Considering the fact that it may be difficult to determine when a fetus acquires desires do you think there should be some caution in allowing abortion? Suppose modern science suggests fetuses acquire desires 10 weeks after conception. Should we outlaw abortions after 10 weeks or should we outlaw abortions after 8 weeks to be cautious? What if later science suggests fetuses acquire desires 5 weeks after conception. Would society then be morally culpable for the million of deaths it allowed to happen when it only outlawed abortions after 10 weeks?

He is still looking at these principles and saying, "WOW! Those ideas are so brilliant! So perfect! They must have come from an all-knowing, morally perfect being!"

Many people convert to a religion because they believe the religion is true on grounds that have little or nothing to do with the ethics prescribed by the religion.

Eneasz said...

Aceral -

Given your criteria, even bacteria would count as moral agents who's desires we should take into account. I'm not sure that's what you intended.

Right now it seems fairly safe to say that before an entity has a neural structure it cannot have any desires. Aside from that, it's not entirely clear.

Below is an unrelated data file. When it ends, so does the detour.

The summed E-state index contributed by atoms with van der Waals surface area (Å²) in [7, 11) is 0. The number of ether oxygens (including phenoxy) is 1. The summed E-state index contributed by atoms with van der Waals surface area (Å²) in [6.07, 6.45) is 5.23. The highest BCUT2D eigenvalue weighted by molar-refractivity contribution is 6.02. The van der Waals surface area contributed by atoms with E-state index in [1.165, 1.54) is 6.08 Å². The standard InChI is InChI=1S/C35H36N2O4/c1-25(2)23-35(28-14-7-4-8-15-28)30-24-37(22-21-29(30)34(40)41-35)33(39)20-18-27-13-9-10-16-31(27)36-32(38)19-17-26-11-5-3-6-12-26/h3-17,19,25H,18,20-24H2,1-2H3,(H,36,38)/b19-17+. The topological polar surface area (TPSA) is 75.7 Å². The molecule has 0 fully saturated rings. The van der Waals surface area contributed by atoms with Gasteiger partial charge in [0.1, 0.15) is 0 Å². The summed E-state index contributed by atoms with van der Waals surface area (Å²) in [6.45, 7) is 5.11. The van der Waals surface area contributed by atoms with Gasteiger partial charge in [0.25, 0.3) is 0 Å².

As Alonzo has said before, the (current) inability of humans to determine when an entity has meaningful desires is one of the major weaknesses of Desirism. Hopefully this can be remedied in the future. In the meantime, I still think it's the best theory of morality we've got so far.

Jayman -

The vast majority of theists claim to receive God's message from a source external to their mind.

Fair enough. But in most cases this external source is either a clergy-member, or an anonymous author of an ancient text. Either way, people are entrusting the transmission of "God's" message to humans, thus letting those humans decide what is good or bad and ascribing it to a god without much scrutiny.

they provide social and material support to mothers.

I admit, I haven't spent a lot of time researching pro-life organizations, but this is a surprise to me. Which organizations do this? (honest inquiry, I'm intrigued)

What if later science suggests fetuses acquire desires 5 weeks after conception. Would society then be morally culpable for the million of deaths it allowed to happen when it only outlawed abortions after 10 weeks?

I would think not. We can only act on the information we actually have. Failing to act on information that is unavailable can't be viewed as a moral failure. Assuming, of course, that we haven't avoided seeking these answers due to our own selfish fear of changing in the face of new facts.

Emu Sam said...

Checking a piece of logic.

You argue that (abortion:murder::not having sex:murder) because in the end, the child will not exist. Is this similar to an argument of (leaving a baby out in the snow:murder::not having sex:murder)?